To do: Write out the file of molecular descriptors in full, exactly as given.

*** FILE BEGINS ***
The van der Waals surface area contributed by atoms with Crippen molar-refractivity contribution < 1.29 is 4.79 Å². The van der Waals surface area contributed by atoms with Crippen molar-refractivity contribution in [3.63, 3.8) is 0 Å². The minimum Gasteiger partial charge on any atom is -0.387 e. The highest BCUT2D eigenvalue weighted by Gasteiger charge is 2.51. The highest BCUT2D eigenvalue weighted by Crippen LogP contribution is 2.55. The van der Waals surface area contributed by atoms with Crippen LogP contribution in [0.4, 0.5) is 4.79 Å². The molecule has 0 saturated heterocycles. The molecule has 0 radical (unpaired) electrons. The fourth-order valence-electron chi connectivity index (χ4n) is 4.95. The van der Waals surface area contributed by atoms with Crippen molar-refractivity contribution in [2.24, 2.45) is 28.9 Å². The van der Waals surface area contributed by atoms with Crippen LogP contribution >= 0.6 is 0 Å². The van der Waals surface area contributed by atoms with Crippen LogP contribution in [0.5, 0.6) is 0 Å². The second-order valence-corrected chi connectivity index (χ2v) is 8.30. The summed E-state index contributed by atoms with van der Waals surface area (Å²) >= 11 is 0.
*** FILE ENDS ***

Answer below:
The van der Waals surface area contributed by atoms with Crippen molar-refractivity contribution < 1.29 is 4.79 Å². The van der Waals surface area contributed by atoms with Crippen molar-refractivity contribution in [3.63, 3.8) is 0 Å². The minimum Gasteiger partial charge on any atom is -0.387 e. The highest BCUT2D eigenvalue weighted by Gasteiger charge is 2.51. The highest BCUT2D eigenvalue weighted by Crippen LogP contribution is 2.55. The van der Waals surface area contributed by atoms with Crippen LogP contribution in [0.4, 0.5) is 4.79 Å². The molecule has 0 saturated heterocycles. The molecule has 0 radical (unpaired) electrons. The fourth-order valence-electron chi connectivity index (χ4n) is 4.95. The van der Waals surface area contributed by atoms with Crippen molar-refractivity contribution in [2.24, 2.45) is 28.9 Å². The van der Waals surface area contributed by atoms with Crippen LogP contribution >= 0.6 is 0 Å². The van der Waals surface area contributed by atoms with Crippen LogP contribution in [0.5, 0.6) is 0 Å². The second-order valence-corrected chi connectivity index (χ2v) is 8.30. The summed E-state index contributed by atoms with van der Waals surface area (Å²) >= 11 is 0.